After studying with Charles Grafly and working in the studios of Solon Borglum and Isidore Konti, Manship entered the American Academy at Rome in 1907. There he developed the penchant for archaism that became characteristic of his sculpture. Upon his return to New York in 1910, he gained recognition with a series of commissions for private estates. These early works were marked by an exuberant lightness of form. Subsequent pieces with less detail and simplified line acquired more solidity. This later style translated well into animal sculpture, including the decorative figures for the Paul Rainey Memorial Gate at the New York Zoological Society.
For the 1939 New York World's Fair, Manship's centerpiece was a huge sundial, Time and the Fates of Man, and the accompanying Moods of Time -- four dreamy figures representing Morning, Day, Evening, and Night. Manship's poetic imagination comes to the fore in the floating figure of Evening.
American figurative sculpture today is experiencing a renewed public and scholarly interest. American Masters responds to this interest with its selection of significant artists and landmark works ranging from 1819 to the present.
About the author
Robin Salmon is vice president for collections and curator of sculpture at Brookgreen Gardens in Pawleys Island, South Carolina, where she has been on staff since 1975. She holds degrees in history and art history from the University of South Carolina and is a graduate of the Museum Management Institute. She is currently the exhibitions advisor for the National Sculpture Society and has been on the editorial board of its publication, Sculpture Review. Ms. Salmon is a former chair of the Curator's Committee of the Southeastern Museums Conference, and she has been a research fellow of the Waccamaw Center for Historical and Cultural Studies at Coastal Carolina University.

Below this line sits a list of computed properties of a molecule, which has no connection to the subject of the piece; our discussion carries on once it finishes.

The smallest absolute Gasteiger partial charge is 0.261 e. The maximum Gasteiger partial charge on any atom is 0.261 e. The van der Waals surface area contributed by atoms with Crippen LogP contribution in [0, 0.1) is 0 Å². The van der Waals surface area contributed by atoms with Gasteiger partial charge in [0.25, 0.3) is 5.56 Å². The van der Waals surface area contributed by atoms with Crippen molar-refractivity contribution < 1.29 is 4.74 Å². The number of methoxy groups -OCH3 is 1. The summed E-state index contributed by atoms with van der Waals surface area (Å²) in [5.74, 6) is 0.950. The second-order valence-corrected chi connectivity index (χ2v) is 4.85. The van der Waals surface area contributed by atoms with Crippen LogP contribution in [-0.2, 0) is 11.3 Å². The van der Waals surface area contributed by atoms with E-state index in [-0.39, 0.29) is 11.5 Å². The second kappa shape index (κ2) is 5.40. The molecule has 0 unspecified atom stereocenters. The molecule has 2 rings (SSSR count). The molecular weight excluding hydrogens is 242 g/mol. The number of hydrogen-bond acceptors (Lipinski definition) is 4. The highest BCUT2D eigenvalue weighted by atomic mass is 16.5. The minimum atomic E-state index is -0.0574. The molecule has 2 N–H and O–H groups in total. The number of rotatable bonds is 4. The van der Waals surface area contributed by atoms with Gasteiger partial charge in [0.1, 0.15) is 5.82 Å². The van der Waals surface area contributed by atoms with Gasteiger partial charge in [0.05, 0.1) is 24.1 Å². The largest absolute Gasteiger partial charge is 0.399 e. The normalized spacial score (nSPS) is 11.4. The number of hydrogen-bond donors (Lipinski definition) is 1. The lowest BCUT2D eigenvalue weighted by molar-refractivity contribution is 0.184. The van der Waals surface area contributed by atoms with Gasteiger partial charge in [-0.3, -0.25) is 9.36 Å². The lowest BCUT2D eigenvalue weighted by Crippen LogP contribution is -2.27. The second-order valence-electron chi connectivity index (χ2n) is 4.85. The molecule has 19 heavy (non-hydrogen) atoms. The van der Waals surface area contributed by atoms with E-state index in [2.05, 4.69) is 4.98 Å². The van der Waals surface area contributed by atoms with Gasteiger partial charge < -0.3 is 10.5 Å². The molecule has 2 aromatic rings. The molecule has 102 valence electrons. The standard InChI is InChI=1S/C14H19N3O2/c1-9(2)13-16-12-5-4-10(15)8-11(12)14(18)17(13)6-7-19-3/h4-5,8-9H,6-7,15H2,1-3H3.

Resource Library editor's note
The above text was reprinted in Resource Library on February 12, 2009 with permission of the author and Brookgreen Gardens, which was granted to TFAO on January 14, 2009.
This article, which appeared in the November 1996 issue of American Art Review, is adapted from content in the exhibition catalogue for American Masters: Sculpture from Brookgreen Gardens, which was on view at Brookgreen Gardens April 1996 - May 1998. The exhibition traveled to Jack S. Blanton Museum of Art, University of Texas, Austin, Texas (June 12 - August 16, 1998); Terra Museum of American Art, Chicago, Illinois (January 16 - April 18, 1999); National Sculpture Society, New York City (May 10 - July 30, 1999); and Tampa Museum of Art, Tampa, Florida (September 5 - October 31, 1999). The catalogue can be purchased from the Brookgreen Gardens shop: http://www.brookgreen.org/shop.cfm.
Resource Library wishes to extend appreciation to Shana Herb Johannessen for her help concerning permissions for reprinting the above text.